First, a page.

Peter Hoskin

How the BNP are campaigning

How the BNP are campaigning
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Given the very real prospect that the BNP will make some sort of mark on next month's elections, I'd recommend you read Martin Fletcher's article in the Times today.  He offers not only an effective portrait on a recesson-hit town - in this case, Barnsley - but an insight into how the disgusting nationalist group are going about their campaign.  The key point is that, despite the misleading "far-right" designation that's slapped on them, the BNP are targetting - and are capturing - traditional Labour voters:

"Mr Griffin expresses sympathy for the 1984 miners strike, triggered by the closure of the Cortonwood colliery in Barnsley. He denounces the Government’s privatisation programme. He accuses Labour of crushing ordinary people to ensure maximum profit for its corporate financiers. 'It has sold out,' he thunders. 'The old Labour Party is dead. Long live the new party for British workers — the BNP.'

...

It is a remarkable speech for the leader of a far-right party: large chunks of it could have been delivered by Barnsley’s very own Arthur Scargill.

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But many of Barnsley’s 220,000 inhabitants remain wedded to 'old Labour', and feel betrayed by a 'new Labour' Government that has — they believe — forgotten its working-class roots and ceased fighting for the underdog as its members milk the public purse."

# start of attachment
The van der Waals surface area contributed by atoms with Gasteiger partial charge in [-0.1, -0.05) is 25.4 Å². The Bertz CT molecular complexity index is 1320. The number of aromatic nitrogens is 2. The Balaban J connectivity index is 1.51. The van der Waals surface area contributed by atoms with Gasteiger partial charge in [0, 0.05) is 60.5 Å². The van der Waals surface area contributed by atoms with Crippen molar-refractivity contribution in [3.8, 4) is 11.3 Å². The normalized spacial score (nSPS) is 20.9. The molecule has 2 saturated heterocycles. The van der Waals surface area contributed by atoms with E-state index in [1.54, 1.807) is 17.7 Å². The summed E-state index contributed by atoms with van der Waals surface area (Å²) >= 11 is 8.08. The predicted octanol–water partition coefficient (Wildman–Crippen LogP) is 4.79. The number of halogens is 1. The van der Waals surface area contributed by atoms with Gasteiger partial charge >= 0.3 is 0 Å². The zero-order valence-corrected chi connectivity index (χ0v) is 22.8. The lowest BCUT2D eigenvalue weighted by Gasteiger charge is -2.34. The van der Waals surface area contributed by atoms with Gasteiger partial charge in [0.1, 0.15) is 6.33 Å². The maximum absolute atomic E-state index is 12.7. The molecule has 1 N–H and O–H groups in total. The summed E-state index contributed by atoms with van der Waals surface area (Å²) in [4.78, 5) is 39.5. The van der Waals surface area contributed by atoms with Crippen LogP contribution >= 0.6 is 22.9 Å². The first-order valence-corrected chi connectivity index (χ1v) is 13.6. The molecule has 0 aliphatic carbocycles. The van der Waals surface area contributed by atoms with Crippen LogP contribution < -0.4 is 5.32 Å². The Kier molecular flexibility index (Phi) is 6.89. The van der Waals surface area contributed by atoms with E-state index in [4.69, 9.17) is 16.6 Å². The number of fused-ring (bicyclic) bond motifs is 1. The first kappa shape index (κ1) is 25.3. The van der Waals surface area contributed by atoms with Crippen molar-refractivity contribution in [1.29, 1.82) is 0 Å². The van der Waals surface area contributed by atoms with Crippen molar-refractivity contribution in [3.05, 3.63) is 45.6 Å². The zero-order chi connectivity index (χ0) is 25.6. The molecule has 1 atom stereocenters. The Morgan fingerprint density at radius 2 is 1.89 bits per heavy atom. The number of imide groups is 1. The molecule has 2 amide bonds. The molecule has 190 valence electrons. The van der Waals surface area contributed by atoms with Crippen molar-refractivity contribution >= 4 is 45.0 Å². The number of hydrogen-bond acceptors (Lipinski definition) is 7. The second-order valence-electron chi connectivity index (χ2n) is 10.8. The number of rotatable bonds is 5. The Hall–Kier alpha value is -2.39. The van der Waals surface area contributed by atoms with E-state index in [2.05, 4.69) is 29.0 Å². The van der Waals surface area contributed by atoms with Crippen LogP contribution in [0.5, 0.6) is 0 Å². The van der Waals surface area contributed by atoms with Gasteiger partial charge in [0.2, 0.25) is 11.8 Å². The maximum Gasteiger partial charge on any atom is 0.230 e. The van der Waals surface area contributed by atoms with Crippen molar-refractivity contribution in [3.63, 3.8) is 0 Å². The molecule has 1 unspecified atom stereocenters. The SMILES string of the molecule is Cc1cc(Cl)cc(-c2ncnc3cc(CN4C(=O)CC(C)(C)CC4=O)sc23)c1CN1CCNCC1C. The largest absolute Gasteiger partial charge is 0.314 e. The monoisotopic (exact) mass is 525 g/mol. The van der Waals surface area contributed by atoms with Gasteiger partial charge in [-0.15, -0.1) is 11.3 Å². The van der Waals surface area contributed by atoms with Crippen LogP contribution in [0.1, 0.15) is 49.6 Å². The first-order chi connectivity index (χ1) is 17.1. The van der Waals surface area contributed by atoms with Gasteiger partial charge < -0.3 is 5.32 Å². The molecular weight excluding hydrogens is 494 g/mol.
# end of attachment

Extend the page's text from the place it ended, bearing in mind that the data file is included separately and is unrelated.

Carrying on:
Relatedly, this passage rather jumped out at me, and it should jump out at Gordon Brown too:

"Barnsley’s BNP is well organised, well funded and active at grassroots level. It claims to have put 65,000 leaflets through letterboxes last year, and mans a stall in the town centre market every Saturday where it promises 'British jobs for British people'."

A final point: the article quotes one of Barnsley's Labour MP's, Eric Illsley, lamenting how the BNP "exaggerates people's fears and worries". My take is that it's all very well Westminster politicians railing against the BNP's tactics and message - there is good cause to.  But that shouldn't detract the main parties from getting their own houses in order as well.  This is why Norman Tebbit's intervention today has some power.  If there's anything fuelling the rise of extremist parties at the moment, it is - as this today's Populus poll shows - the disgraceful actions of our parliamentarians.